WOOHOO! I met some of my idols the other day, as regular readers know. Your humble narrator spent a weekend in a fab hotel (the Indigo) in Shanghai hanging out with superstar author Amy Tan, also known as Maxine Hong Kingston.
No, wait. They’re two different people. Or are they?
Sexy luscious Amy tells me that ALL Chinese-American female authors are considered 100 percent interchangeable.
She told me she met Margaret Thatcher at a party, who went on at great length about “how courageous” her book was.
Amy was baffled until the British leader added: “I was SO moved when I read Wild Swans.”
Amy replied: ‘Yes, didn’t Jung Chang do a wonderful job?’
Without batting an eyelid, the Iron Lady continued: “Yes, she did.”
In other words, they did the British Thing and elegantly skated over the embarrassing social error. Had they not done this, Mrs Thatcher would have had to kill herself in the traditional British way (falling onto a sharpened umbrella, eating British food, etc).
Amy, 60, said she was regularly mistaken for all the other writers of Chinese-American sagas, Jung Chang, Maxine Hong Kingston, Iris Chang and even Lisa See, which surprised me. (Lisa, pic below, is pretty much an all-American blonde.)
Sitting opposite us at the hotel breakfast was Matt Groening, genius behind The Simpsons.
Matt in real life is just like he is on the page: smart, witty and sharp as a knife.
He said all cartoonists were also considered interchangeable.
He told me: “One guy came up to me and said, ‘Hey, you’re a cartoonist? Wow, can you draw Garfield for me?’”
I told him that I go on book tours to places in Asia where people don’t “get” the concept of authors signing books. “People rush up to me with Harry Potter books to autograph. I sign them. Why not?”
Not only do authors get confused with each other, we get mixed up with our characters. In the detective novels I write, my character Mr Wong is working on his own book. I regularly get letters saying: “I don’t like your writing, but I like Mr Wong’s. Where can I buy his book?”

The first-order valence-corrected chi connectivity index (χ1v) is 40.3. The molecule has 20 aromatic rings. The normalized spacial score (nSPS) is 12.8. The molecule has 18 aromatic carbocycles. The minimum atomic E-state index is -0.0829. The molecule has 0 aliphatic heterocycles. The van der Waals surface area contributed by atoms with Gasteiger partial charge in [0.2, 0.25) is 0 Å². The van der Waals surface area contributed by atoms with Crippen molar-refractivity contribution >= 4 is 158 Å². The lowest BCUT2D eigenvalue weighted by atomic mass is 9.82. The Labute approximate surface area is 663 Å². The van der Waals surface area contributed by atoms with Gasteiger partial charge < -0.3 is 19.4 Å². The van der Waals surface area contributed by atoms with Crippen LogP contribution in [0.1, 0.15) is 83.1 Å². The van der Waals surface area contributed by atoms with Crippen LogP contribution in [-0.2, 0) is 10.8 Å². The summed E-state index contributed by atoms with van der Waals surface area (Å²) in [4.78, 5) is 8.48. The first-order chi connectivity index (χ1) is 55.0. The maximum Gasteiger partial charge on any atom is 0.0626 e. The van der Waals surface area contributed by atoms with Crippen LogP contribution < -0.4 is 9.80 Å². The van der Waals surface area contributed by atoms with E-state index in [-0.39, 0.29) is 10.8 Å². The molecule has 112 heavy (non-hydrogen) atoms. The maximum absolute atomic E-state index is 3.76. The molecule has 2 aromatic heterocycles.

This happens all the time to Matt, too.
If you look up “quotes from Matt Groening” on the Internet, most of the results are Homer Simpson quotes written by TV scriptwriters.
Shortly before this breakfast, all three of us had been interviewed by a Shanghai magazine, City Weekend, which said it would run features on us in which our quotes would alternate with quotes from characters in our stories.
While we were having this conversation, Harry Potter star Daniel Radcliffe appeared on TV sharing a similar story about his recent tour of Asia.
He said someone rushed up to him in Japan with a photograph of Lord of the Rings star Elijah Wood.
Radcliffe tried to explain that it wasn’t a picture of him, but the autograph hunter spoke no English.
So Radcliffe signed the photo with the words:
“Look, I am NOT Elijah Wood, OKAY?”
By the end of the weekend, City Weekend magazine had been delivered to us. I picked it up. Yes, they’d mixed up the quotes from me and my fictional character. (The interviewer was v intelligent, so I suspect the sub-editors were to blame.)
The weird thing is that sometimes authors become characters in each others’ work.
Amy told me she once appeared as a cartoon character in an episode of The Simpsons.
“That was the one time I didn’t mind being depicted as ‘yellow-skinned’,” she laughed.
IN OTHER NEWS….
To further his argument that air travel produces better scenery than lift travel, Grandpa sent me a slideshow of gorgeous aerial pix taken from a microlight aircraft. Here’s one of them.
If you want to see the whole slideshow, click here and use the controls below the first image to navigate.
THANKS TO Patrick Cranley for pointing out that Tina Kanagaratnam’s name was spelt wrong in the Rock Bottom Remainders video in the previous post. Actually, Patrick, I noticed after it had gone up on YouTube, so it was too late to change. I did send her a note to apologize. But it should be illegal for any one person to have the letter “a” SIX TIMES in their name!